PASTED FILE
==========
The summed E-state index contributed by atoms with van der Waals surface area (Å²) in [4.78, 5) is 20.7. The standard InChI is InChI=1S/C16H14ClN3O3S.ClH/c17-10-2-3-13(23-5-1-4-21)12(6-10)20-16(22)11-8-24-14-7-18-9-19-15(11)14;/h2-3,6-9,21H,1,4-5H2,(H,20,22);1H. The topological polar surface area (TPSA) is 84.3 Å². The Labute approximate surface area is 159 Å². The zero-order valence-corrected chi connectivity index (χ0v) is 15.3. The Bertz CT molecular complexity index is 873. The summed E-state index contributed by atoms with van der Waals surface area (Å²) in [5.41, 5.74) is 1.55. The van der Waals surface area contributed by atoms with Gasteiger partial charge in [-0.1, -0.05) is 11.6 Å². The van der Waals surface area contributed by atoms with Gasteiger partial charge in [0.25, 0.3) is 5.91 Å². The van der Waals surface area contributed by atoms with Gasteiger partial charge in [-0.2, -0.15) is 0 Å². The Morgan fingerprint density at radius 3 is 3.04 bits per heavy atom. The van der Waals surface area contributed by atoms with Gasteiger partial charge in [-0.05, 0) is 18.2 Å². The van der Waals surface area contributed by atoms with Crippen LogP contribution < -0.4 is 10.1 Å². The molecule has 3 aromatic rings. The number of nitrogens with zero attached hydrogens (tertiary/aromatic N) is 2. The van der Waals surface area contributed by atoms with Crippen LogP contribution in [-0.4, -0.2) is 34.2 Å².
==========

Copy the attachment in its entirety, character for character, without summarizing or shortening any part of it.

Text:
The summed E-state index contributed by atoms with van der Waals surface area (Å²) in [4.78, 5) is 20.7. The standard InChI is InChI=1S/C16H14ClN3O3S.ClH/c17-10-2-3-13(23-5-1-4-21)12(6-10)20-16(22)11-8-24-14-7-18-9-19-15(11)14;/h2-3,6-9,21H,1,4-5H2,(H,20,22);1H. The topological polar surface area (TPSA) is 84.3 Å². The Labute approximate surface area is 159 Å². The zero-order valence-corrected chi connectivity index (χ0v) is 15.3. The Bertz CT molecular complexity index is 873. The summed E-state index contributed by atoms with van der Waals surface area (Å²) in [5.41, 5.74) is 1.55. The van der Waals surface area contributed by atoms with Gasteiger partial charge in [-0.1, -0.05) is 11.6 Å². The van der Waals surface area contributed by atoms with Gasteiger partial charge in [0.25, 0.3) is 5.91 Å². The van der Waals surface area contributed by atoms with Gasteiger partial charge in [-0.2, -0.15) is 0 Å². The Morgan fingerprint density at radius 3 is 3.04 bits per heavy atom. The van der Waals surface area contributed by atoms with Gasteiger partial charge in [-0.05, 0) is 18.2 Å². The van der Waals surface area contributed by atoms with Crippen LogP contribution < -0.4 is 10.1 Å². The molecule has 3 aromatic rings. The number of nitrogens with zero attached hydrogens (tertiary/aromatic N) is 2. The van der Waals surface area contributed by atoms with Crippen LogP contribution in [-0.4, -0.2) is 34.2 Å².